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Resisting the Prowling Lion – Day 4

Resisting the Prowling Lion – 40 Days with Screwtape

Day 4 – Saturday after Ash Wednesday

To Read:

From The Screwtape Letters:

Screwtape, a senior demon, is offering advice to Wormwood his nephew, an apprentice demon.  The language he uses is ‘upside down’ referring to God as ‘the Enemy’ and the devil as ‘Our Father Below’.


In civilised life domestic hatred usually expresses itself by saying things which would appear quite harmless on paper (the words are not offensive) but in such a voice, or at such a moment, that they are not far short of a blow in the face.   To keep this game up you and Glubose (The ‘tempter’ of Wormwood’s patient’s mother) must see to it that each of these two fools has a sort of double standard.   Your patient must demand that all his own utterances are to be taken at their face value and judged simply on the actual words, while at the same time judging all his mother’s utterances with the fullest and most oversensitive interpretation of the tone and the context and the suspected intention.   She must be encouraged to do the same to him.   Hence from every quarrel they can both go away convinced, or very nearly convinced, that they are quite innocent.   You know the kind of thing: ‘I simply ask her what time dinner will be and she flies into a temper.’   Once this habit is well established you have the delightful situation of a human saying things with the express purpose of offending and yet having a grievance when offence is taken.

Your affectionate uncle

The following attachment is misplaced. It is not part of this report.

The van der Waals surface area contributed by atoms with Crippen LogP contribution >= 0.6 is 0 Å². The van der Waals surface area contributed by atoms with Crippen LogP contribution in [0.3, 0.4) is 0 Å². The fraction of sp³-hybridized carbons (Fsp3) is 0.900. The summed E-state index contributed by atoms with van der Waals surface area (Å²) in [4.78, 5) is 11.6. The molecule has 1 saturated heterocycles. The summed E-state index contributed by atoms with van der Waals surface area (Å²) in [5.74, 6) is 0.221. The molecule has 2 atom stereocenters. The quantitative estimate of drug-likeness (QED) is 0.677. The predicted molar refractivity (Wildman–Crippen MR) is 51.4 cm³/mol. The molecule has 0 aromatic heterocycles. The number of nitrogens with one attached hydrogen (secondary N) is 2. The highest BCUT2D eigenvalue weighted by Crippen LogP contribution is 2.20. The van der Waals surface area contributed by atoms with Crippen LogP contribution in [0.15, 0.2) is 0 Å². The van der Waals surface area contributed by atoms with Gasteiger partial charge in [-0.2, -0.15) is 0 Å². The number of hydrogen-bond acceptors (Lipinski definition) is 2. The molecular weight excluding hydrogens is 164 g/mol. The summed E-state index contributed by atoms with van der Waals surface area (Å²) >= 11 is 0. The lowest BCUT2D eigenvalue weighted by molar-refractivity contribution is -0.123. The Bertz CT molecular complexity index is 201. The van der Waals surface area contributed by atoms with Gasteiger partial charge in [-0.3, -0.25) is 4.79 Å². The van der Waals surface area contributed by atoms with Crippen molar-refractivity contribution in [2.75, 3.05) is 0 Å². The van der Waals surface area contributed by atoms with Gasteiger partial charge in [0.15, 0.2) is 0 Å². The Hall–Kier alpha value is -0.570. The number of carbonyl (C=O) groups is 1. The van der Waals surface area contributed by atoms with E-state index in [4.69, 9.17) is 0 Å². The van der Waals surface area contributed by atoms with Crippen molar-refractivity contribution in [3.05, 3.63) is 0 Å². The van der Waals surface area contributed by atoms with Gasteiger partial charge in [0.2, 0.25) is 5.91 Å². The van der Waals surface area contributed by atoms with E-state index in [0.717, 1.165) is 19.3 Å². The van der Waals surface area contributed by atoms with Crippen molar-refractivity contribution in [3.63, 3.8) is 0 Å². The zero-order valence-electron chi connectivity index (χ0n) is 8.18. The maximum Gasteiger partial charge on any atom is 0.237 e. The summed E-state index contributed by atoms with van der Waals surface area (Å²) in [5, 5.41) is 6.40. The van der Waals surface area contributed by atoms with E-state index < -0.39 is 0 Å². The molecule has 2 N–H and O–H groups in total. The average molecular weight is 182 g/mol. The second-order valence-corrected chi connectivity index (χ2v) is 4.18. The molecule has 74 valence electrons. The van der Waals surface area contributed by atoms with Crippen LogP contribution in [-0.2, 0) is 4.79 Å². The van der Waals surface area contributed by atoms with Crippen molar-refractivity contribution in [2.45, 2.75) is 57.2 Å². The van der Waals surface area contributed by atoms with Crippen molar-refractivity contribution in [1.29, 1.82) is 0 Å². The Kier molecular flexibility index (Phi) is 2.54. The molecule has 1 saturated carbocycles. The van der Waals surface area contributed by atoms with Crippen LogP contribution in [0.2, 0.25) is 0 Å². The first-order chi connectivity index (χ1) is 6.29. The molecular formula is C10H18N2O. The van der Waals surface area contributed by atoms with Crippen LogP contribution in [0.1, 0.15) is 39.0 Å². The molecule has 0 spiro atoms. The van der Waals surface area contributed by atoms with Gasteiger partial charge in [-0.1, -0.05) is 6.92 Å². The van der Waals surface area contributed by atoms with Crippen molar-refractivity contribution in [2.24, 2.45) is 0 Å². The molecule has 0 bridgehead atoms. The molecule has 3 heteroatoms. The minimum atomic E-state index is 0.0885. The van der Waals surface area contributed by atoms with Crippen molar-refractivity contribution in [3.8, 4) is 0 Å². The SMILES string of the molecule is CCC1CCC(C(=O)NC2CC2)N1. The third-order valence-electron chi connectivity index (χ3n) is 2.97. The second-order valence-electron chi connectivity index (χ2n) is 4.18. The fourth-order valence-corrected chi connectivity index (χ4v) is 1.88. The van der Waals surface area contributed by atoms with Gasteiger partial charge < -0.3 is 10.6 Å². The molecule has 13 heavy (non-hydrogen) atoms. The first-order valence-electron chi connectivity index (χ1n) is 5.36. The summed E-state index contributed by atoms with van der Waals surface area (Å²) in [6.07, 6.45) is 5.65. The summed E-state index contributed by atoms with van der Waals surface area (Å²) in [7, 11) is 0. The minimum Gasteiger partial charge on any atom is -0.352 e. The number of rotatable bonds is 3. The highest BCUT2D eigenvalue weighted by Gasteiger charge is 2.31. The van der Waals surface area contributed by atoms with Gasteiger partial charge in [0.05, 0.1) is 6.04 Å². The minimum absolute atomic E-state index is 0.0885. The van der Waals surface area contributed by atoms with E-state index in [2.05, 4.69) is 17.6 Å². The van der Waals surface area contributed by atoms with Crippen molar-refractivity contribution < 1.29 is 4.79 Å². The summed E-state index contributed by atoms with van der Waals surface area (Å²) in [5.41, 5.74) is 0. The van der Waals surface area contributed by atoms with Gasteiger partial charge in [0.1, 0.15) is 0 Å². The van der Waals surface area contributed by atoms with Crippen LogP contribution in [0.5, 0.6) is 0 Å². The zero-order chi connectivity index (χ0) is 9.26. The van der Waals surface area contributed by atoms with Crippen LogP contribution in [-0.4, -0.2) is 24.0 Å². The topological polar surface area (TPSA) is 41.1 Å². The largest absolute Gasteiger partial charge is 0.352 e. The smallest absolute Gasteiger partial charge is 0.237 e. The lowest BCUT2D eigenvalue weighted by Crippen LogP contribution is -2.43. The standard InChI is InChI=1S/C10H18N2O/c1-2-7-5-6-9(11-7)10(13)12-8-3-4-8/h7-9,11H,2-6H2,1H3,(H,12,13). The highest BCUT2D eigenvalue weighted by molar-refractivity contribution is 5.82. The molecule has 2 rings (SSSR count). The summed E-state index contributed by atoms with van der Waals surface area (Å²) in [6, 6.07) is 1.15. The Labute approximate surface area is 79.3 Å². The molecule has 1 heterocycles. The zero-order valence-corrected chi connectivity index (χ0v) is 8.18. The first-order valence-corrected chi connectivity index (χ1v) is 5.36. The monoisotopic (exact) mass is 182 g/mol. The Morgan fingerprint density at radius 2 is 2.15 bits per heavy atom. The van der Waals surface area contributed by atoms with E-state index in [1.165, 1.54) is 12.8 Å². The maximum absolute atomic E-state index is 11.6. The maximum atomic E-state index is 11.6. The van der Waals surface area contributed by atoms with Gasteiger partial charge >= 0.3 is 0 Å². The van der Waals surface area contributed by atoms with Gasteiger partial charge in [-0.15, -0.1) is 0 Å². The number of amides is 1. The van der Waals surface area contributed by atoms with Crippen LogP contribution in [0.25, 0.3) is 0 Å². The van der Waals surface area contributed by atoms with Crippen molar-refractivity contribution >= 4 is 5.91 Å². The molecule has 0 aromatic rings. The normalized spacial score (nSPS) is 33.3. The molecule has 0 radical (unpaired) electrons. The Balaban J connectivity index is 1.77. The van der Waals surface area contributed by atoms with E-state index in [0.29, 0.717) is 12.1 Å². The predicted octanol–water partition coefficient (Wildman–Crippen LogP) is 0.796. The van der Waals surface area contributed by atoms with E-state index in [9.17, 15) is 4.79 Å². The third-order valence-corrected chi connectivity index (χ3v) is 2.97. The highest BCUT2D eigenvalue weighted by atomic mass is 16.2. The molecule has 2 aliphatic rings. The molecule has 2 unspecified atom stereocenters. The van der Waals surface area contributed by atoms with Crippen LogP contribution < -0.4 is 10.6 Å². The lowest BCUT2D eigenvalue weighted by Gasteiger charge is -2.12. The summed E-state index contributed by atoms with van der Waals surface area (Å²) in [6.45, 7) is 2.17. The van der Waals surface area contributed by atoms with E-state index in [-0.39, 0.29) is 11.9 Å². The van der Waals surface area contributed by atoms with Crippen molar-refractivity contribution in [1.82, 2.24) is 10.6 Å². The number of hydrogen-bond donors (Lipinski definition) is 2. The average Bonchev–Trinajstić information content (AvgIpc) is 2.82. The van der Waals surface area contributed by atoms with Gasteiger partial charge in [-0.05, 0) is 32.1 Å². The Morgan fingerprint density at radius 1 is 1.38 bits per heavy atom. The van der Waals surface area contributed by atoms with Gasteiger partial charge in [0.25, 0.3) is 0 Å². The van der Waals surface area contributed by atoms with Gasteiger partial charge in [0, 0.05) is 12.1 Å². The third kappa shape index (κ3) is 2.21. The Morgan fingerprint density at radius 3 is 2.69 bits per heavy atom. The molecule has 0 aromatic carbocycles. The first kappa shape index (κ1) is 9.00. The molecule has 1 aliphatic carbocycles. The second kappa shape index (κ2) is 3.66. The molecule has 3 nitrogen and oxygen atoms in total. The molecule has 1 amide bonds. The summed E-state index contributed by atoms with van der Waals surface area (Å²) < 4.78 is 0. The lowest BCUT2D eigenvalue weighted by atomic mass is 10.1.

To Reflect:

It has been said amongst the married that if you suspect that things are not going well in your relationship with your beloved, and, on asking the question, ‘Is anything wrong darling?’ you get the response, ‘nothing!’ one should immediately go out and buy twelve long stem roses and a large box of their favourite chocolates…

Timing, tone and timbre of voice often carry more meaning than the words themselves and wise people learn this lesson well.  It is all too easy to speak friendly words to someone and yet insult them at the same time.  When we do this, Screwtape reminds us, we make harmless words feel like a blow in the face. 

Of course this is a two-way street.  For ordinary words to hurt and harm those of us on the receiving end must be ready, and sometimes be even eager, to take offense.  I know that, to my shame, people, against whom I am prejudiced often have their work cut out in getting their real words across to my cloth ears.  I am so busy expecting to hear the ‘same old, same old’ from them that I only listen to the way things are said instead of the words that are spoken.

1 Corinthians 13 reminds us that ‘Love is not quick to take offense’, would that I were the same!  I would have hoped that, as I get older – which is sometimes called becoming mature – I would learn not to be so prejudiced in my expectations of those around me.  This is not always so and I, along with others who face the same challenge, find that instead of maturing with age I simply go rotten…

It is hard to receive offense from someone, especially someone close to you, and not bite back – but then the antidote for one sin never was committing one in response.  Will we ever learn that the antidote for attack is not counter-attack?  The solution for being sinned against (perceived or real) can never be to sin back but can only ever be the free-will offering of forgiveness and love.

To Do:

One of the best ways to counter this temptation is to learn the art of biting one’s tongue.  Different people have different ways of doing this but each of us needs to have a plan for the next time we are tempted to take offense.

Here are some strategies for the times when you feel offended:-

  1. learn to count under your breath to ten – or one hundred even!
  2. If it helps, and you can do it without drawing blood, do ‘bite’ your tongue.